Médecine et chirurgie du pied


Tarsal tunnel syndrome caused by compressive lipoma in an athlete Volume 24, issue 4, Décembre 2008



To report the diagnosis and the etiological context of tarsal tunnel syndrome and demonstrate the utility of surgery in the management of this syndrome.


Description of a case of tarsal tunnel syndrome caused by compressive lipoma in an athlete and the postoperative development of this syndrome.


A 41-year-old ex-high-level female athlete complained of progressive paraesthesiae under the medial malleolus of her right foot, of five years’ duration. Clinical examination showed a mobile, painless mass in the same region. X-rays of the ankle revealed abnormalities in the soft tissue. Magnetic resonance imaging (MRI) showed swelling of the retromalleolar soft tissue. The diagnosis of lipoma was confirmed by histology. After surgery, the patient experienced partial improvement. Electromyography (EMG) was positive for posterior tibial nerve compression. MRI and ultrasound showed signs of postoperative fibrosis. After two infiltrations and medical treatment, moderate improvement was noted. The patient still describes some foot paraesthesiae nine months after surgery.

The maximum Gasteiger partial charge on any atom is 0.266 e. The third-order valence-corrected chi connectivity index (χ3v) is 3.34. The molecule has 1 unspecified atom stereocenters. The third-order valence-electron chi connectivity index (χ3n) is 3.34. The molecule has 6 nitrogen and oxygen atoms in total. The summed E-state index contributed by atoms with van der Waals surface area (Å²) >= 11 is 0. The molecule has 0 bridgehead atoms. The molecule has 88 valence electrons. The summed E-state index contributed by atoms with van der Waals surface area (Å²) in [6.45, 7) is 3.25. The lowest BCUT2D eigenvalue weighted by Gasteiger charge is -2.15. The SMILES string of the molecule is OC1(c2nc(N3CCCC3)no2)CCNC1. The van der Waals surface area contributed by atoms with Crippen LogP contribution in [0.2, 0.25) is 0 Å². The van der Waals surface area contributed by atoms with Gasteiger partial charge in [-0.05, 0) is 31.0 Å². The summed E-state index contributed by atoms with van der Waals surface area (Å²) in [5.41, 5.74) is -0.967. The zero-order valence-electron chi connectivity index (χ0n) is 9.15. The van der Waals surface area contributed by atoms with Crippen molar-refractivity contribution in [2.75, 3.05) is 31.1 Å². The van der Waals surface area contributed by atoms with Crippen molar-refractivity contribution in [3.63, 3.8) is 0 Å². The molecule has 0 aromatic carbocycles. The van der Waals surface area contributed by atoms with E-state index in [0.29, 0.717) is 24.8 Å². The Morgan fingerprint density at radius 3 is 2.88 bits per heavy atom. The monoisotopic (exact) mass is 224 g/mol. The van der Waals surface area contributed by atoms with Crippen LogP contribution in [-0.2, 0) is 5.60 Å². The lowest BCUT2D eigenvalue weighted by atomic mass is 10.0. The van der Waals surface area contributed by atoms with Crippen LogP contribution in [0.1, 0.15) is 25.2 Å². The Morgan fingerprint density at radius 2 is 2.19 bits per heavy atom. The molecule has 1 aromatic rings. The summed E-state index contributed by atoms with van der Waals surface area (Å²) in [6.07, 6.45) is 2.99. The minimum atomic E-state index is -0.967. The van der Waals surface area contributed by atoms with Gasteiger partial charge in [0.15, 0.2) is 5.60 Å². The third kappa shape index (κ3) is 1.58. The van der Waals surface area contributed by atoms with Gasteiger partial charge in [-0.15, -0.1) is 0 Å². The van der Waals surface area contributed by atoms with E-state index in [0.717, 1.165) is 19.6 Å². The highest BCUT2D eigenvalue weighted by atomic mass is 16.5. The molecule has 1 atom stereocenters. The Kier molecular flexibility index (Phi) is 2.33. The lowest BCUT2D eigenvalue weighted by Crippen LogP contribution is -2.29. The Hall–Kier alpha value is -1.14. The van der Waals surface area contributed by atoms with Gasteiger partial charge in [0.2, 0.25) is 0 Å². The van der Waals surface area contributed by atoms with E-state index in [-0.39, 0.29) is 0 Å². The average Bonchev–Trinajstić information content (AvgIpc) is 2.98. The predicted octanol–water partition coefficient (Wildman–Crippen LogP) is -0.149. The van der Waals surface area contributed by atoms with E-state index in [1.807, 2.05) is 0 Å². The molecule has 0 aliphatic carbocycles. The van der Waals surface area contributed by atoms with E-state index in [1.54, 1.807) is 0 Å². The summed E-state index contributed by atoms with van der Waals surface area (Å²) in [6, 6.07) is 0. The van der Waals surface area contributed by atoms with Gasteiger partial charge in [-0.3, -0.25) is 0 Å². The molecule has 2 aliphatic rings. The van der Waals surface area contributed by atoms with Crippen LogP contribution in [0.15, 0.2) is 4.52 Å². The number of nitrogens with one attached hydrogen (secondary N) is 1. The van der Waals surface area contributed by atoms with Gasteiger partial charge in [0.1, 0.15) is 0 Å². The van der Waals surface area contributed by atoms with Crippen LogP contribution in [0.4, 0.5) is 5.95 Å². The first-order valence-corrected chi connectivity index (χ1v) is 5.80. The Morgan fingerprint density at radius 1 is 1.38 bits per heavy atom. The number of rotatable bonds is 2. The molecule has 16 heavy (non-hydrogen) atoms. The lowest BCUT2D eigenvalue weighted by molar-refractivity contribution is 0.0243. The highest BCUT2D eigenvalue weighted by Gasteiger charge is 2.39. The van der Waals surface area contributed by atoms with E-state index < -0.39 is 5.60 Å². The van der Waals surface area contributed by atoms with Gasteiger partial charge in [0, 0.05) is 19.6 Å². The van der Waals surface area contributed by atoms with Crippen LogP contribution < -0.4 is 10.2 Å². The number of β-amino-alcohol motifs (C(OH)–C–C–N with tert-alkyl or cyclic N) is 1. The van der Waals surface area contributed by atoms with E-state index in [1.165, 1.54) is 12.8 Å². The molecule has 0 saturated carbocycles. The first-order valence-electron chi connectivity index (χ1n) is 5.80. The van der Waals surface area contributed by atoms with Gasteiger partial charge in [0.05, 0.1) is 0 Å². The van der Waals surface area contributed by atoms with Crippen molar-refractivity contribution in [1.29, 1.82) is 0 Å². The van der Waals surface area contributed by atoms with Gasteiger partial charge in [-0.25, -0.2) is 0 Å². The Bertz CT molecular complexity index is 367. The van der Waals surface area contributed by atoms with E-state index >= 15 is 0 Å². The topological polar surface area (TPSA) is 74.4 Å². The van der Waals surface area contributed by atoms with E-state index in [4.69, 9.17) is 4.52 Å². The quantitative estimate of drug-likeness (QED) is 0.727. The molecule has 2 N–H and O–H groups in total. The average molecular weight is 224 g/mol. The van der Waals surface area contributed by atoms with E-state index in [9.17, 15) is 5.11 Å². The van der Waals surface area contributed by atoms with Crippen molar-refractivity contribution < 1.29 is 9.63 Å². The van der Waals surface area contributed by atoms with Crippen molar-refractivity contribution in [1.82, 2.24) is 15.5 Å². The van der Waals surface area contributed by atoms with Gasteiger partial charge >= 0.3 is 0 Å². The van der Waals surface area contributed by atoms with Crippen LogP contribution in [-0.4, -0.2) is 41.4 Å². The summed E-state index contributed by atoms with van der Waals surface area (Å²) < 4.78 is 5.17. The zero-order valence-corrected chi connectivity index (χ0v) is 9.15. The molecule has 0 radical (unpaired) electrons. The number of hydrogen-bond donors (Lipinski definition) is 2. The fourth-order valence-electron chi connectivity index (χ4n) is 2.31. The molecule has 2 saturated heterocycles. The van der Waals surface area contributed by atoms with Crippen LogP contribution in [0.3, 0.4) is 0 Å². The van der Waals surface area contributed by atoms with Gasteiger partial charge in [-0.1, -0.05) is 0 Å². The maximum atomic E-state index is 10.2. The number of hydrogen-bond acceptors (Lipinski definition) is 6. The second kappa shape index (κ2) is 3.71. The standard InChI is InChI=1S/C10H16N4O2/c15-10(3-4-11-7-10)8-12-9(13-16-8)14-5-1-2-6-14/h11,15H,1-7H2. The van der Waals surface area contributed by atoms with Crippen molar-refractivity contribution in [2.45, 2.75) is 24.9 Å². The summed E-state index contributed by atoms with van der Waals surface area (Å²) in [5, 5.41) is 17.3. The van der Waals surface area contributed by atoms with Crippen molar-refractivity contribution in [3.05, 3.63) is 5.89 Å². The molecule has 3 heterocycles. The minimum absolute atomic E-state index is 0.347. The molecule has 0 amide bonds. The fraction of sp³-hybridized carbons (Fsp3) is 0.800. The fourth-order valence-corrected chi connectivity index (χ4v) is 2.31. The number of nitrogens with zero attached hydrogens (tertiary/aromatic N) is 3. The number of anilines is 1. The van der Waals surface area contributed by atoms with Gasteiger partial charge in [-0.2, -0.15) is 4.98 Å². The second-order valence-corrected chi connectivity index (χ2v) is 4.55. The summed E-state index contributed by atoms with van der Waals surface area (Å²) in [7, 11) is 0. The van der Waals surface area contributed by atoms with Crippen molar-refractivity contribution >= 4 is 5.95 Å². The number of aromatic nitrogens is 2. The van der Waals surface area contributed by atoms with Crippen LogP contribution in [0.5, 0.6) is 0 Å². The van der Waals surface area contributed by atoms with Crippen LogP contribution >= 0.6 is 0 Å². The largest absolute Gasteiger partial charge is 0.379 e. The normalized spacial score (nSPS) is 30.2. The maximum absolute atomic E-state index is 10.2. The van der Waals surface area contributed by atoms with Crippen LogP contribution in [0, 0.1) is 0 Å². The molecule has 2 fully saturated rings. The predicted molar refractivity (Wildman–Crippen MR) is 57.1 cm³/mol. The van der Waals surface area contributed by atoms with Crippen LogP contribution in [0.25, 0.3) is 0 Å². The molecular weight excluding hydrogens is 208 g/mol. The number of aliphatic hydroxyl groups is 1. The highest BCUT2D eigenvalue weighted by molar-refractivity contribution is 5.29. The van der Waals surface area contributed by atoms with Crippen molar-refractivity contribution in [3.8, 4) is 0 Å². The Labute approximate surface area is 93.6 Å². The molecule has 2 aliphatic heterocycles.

The development of tarsal tunnel syndrome caused by compressive lipoma can be accelerated by a variety of factors, such as sporting activity. Both clinical examination and complementary investigations are useful in order to reach an accurate diagnosis. Failure of surgical decompression in our study points to fibrosis around the nerve or insufficient surgical excision.